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Cervicogenic Headache

Cervicogenic headaches, sometimes called secondary headaches, are the result of referred pain from the bone and/or soft tissues of the neck.

Although this condition differs from primary headache disorders such as migraines or tension headaches — which result from vascular or muscle disorders — the presenting symptoms may be indistinguishable.

cervicogenic headache

Causes of Cervicogenic Headache

Head and neck injury are the most common causes of cervicogenic headaches; however, this condition may manifest without underlying trauma. Inflammation of the cervical facet joint and/or muscle imbalance may also be associated with this condition.

Weight lifters and patients who have suffered a whiplash injury or concussion are especially prone to cervicogenic head pain, as are hairstylists, commercial vehicle drivers and carpenters.

This condition commonly affect patients who maintain specific postures for extended periods, including those who use a computer or smartphone for much of their day. Some medical professionals have referred to this condition as “text neck.”

Symptoms and Diagnosis of Cervicogenic Headache

The most common symptoms associated with this condition are pain in the head and face, radiating from the cervical spine. In some cases, the pain may extend to areas of the shoulder and arm. The pain is typically bilateral, affecting both sides of the body equally, but it may affect only one side.

Neck stiffness is a common indicator of cervicogenic conditions. Some patients may also experience associated nausea, vomiting, dizziness or photophobia.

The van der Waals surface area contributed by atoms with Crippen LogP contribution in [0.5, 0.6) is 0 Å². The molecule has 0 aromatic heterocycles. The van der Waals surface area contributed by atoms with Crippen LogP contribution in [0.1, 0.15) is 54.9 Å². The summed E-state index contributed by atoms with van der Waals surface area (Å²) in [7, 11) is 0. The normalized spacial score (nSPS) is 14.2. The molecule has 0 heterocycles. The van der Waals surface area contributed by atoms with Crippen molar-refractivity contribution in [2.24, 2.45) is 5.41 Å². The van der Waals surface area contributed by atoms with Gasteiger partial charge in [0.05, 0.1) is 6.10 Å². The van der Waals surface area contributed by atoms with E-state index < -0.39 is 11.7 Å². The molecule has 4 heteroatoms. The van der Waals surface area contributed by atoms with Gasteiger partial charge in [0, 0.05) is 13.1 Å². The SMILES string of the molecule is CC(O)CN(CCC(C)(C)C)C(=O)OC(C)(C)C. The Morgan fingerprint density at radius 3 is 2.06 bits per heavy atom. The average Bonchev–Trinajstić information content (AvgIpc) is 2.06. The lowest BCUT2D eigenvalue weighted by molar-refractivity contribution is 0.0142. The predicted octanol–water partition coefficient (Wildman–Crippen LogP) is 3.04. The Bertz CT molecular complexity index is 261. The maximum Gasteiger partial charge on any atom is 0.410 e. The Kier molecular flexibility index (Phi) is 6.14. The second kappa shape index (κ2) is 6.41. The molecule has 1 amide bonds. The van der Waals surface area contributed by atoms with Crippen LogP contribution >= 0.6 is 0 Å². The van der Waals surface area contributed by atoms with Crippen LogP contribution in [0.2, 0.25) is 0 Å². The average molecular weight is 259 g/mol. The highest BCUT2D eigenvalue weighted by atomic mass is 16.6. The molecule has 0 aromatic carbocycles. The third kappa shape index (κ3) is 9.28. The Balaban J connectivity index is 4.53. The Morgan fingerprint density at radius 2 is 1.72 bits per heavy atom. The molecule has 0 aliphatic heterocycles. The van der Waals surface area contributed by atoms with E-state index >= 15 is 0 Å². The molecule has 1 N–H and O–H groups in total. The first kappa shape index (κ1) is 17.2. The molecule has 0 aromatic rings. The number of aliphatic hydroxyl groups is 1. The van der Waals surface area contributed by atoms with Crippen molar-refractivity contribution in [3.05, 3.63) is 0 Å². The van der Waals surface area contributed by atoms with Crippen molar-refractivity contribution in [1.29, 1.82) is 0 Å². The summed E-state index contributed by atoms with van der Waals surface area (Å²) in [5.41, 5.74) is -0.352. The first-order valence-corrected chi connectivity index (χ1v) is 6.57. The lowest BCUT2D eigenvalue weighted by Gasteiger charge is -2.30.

This condition can present a diagnostic challenge, as it frequently manifests in ways that may be initially indistinguishable from primary headache disorders.

The doctor will begin by taking a full medical history. Manual manipulation of the neck, including palpation of the cervical spine, may help the doctor differentiate between primary and secondary conditions.

The doctor may also recommend X-rays, CT scans, MRI and/or EMG imaging to help identify the specific origin of the pain. For some patients, postural and breathing pattern evaluation, and soft tissue and range-of-motion assessments can be beneficial in the diagnostic process.

Cervicogenic Headache Treatment

The appropriate course of treatment for cervicogenic headache will depend on the cause. However, a conservative approach is commonly recommended for initial treatment. Medication may be prescribed to reduce inflammation and facilitate healing.

The doctor may also recommend a variety of noninvasive treatment protocols. These may include gentle spinal manipulation, muscle stretching, relaxation techniques, postrual braces and therapeutic exercise to address neuromuscular imbalances. Instrument-assisted soft tissue mobilization and structural reintegration therapy offers another potential intervention for cervicogenic headaches.

Ongoing physical therapy and exercise regimen may provide long-term relief of secondary headaches. If non-invasive treatment protocols do not provide relief, a trial of diagnostic nerve (medial nerve branch) blocks may be recommended. These nerves supply the underlying facet joints and may be a source of pain. If the medial branch diagnostic blocks provide relief, then the physician may recommend a procedure called Radiofrequency Ablation for more sustained relief. In extreme cases, surgical intervention may be necessary.

Ultimately, the most effective cervicogenic headache treatment requires a multifaceted treatment approach tailored to the patient’s individual needs.

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